How are startups actually sold?

You know what’s funny about starting a company? Even as you are just beginning – assembling a team, searching for funding, building out your product – you are often asked to think about ending it.

“Nice idea, but what’s your exit?

Elizabeth Yin had a lengthy conversation about this topic (among others) with Andrew Gadzecki in 2023. Andrew Gazdecki is the founder of, an online marketplace for buying and selling startups. He’s also gone through the process of selling his own startups more than once, so he is actually the perfect person to answer the big question.

How are startups bought and sold?

Well, one of the first myths that Gazdecki is quick to dispel is the idea (hope?) that buyers just materialize when you need them. Instead, getting acquired is much like getting funding or making sales – you need to find potential buyers and funnel them through your process in order to give yourself the best chance for success on the best terms.  

So let’s say you’ve identified a few potential buyers and are getting that process started. What do the steps tend to look like?

Kick Off

The kick off call is usually a high-level, getting to know each other session – both personally and professionally. Personally, you want to show that you’re open to the ideas of others, easy to work with, and able to answer questions honestly, without getting defensive.

On the business side, you want them to know what your company does and some possibilities for where it could go.

Gazdecki is quick to note getting acquired requires a certain amount of goodwill between the parties.Things crop up along the way – requests for updated or brand new metrics, the VP of Strategic Partnerships getting replaced midway through the process, etc – this is where having a relationship of mutual respect helps you weather anything that may arise going forward.

Documentation, including a deal timeline

Documentation in this case includes things like a Confidential Information Memorandum (CIM), your financial statements, and due diligence documents. This is where you get into the details of things like go-to-market strategy, customer acquisition and retention plans, company and growth data, and everything else that makes your business tick.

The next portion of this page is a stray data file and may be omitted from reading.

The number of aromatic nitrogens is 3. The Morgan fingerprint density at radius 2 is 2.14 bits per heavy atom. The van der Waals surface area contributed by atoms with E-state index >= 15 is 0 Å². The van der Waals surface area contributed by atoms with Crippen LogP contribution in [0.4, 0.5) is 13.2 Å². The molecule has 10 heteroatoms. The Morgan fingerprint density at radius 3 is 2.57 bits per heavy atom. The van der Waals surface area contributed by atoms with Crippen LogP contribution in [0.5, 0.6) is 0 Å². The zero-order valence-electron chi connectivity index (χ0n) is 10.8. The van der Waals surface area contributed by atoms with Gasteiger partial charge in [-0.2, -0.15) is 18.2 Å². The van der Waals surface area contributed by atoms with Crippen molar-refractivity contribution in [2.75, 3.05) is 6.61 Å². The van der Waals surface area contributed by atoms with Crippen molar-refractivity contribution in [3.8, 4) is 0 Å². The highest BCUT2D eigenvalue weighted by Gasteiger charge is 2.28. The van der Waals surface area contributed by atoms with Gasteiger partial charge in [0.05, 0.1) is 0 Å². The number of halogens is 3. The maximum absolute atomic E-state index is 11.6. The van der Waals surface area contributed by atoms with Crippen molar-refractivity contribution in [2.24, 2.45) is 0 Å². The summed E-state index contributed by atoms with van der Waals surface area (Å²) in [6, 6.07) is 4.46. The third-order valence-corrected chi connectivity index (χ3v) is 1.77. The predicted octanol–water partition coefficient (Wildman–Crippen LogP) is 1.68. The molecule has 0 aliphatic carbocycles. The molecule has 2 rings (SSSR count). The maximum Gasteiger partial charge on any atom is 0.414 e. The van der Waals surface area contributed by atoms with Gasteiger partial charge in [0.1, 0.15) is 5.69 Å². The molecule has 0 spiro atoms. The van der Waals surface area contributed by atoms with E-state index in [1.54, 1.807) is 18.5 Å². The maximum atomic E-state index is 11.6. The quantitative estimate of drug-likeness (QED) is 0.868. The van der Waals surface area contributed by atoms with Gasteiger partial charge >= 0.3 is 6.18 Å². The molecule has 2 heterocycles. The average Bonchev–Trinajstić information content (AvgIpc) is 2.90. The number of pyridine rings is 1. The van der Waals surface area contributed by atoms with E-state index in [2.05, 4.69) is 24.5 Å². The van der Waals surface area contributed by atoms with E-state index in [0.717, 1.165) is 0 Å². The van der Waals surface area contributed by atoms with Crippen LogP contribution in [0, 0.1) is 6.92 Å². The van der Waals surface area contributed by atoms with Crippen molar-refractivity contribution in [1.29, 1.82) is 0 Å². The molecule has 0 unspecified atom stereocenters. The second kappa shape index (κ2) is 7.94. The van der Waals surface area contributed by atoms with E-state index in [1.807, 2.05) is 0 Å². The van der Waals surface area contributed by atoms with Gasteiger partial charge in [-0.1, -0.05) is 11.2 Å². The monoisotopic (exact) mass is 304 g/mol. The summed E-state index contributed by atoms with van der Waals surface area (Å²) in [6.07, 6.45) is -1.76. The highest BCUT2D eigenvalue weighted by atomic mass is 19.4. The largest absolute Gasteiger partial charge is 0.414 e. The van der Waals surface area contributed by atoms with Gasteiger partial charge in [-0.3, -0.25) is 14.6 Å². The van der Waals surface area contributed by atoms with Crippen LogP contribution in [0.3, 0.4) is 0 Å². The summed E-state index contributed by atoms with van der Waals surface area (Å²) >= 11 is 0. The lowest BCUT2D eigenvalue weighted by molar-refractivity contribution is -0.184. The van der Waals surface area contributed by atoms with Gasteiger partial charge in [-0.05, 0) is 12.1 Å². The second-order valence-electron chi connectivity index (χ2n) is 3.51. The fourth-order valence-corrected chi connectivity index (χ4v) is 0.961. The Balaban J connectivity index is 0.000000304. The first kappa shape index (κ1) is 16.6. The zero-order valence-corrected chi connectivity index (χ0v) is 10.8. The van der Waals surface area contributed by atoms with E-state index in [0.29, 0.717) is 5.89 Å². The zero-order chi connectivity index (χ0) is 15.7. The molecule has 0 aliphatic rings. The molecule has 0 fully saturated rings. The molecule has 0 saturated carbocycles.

Creating a timeline establishes when certain milestones will be hit – for example, when you’ll provide your financial documents or when the buyer will provide a letter of intent (LOI). Having this timeline keeps everyone involved accountable.

Evaluate offers

Part of the reason timelines are so helpful is because they funnel buyers into getting you what you really want – multiple offers. Multiple offers means you have leverage to negotiate. As you look at offers, evaluate them not just by the number of the purchase price, but also by the details of the purchase. Look at cash vs. stock, what earn-out periods look like, if there are any conditional hold-backs or other clauses that might not work for you and your company.

Sign the final paperwork and complete your sale

Congratulations! You’ve just sold your first company.

Want more?

Elizabeth and Andrew dove deep into the whole process behind getting acquired. Setting yourself up for success early on, finding potential buyers, positioning your company, negotiating the deal, and more.

Highly recommend watching it here.

This article was written by Carolyn Abram, a freelance writer with a passion for technology. She also writes fiction and teaches writing classes in her home of Seattle. You can learn more about her at her website or on LinkedIn.